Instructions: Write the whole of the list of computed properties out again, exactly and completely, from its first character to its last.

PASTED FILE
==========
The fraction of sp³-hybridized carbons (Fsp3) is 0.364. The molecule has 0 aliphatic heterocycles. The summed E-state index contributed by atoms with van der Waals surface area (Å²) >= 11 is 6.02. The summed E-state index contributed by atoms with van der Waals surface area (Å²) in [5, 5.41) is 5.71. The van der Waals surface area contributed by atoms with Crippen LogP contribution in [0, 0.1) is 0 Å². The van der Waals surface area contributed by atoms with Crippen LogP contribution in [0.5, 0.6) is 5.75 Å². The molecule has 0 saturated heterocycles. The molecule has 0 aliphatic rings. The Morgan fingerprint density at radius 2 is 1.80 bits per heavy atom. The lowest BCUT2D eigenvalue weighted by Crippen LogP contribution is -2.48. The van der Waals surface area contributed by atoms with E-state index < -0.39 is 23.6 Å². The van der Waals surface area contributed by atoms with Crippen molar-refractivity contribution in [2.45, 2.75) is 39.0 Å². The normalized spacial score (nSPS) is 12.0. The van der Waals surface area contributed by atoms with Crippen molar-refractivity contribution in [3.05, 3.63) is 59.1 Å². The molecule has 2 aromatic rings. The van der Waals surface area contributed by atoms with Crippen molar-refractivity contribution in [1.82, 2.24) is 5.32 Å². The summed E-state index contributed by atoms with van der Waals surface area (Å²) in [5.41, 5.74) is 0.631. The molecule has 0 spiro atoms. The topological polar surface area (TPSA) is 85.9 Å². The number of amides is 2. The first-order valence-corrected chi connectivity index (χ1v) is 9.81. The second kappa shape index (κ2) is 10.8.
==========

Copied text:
The fraction of sp³-hybridized carbons (Fsp3) is 0.364. The molecule has 0 aliphatic heterocycles. The summed E-state index contributed by atoms with van der Waals surface area (Å²) >= 11 is 6.02. The summed E-state index contributed by atoms with van der Waals surface area (Å²) in [5, 5.41) is 5.71. The van der Waals surface area contributed by atoms with Crippen LogP contribution in [0, 0.1) is 0 Å². The van der Waals surface area contributed by atoms with Crippen LogP contribution in [0.5, 0.6) is 5.75 Å². The molecule has 0 saturated heterocycles. The molecule has 0 aliphatic rings. The Morgan fingerprint density at radius 2 is 1.80 bits per heavy atom. The lowest BCUT2D eigenvalue weighted by Crippen LogP contribution is -2.48. The van der Waals surface area contributed by atoms with E-state index < -0.39 is 23.6 Å². The van der Waals surface area contributed by atoms with Crippen molar-refractivity contribution in [2.45, 2.75) is 39.0 Å². The normalized spacial score (nSPS) is 12.0. The van der Waals surface area contributed by atoms with Crippen molar-refractivity contribution in [3.05, 3.63) is 59.1 Å². The molecule has 2 aromatic rings. The van der Waals surface area contributed by atoms with Crippen molar-refractivity contribution in [1.82, 2.24) is 5.32 Å². The summed E-state index contributed by atoms with van der Waals surface area (Å²) in [5.41, 5.74) is 0.631. The molecule has 0 spiro atoms. The topological polar surface area (TPSA) is 85.9 Å². The number of amides is 2. The first-order valence-corrected chi connectivity index (χ1v) is 9.81. The second kappa shape index (κ2) is 10.8.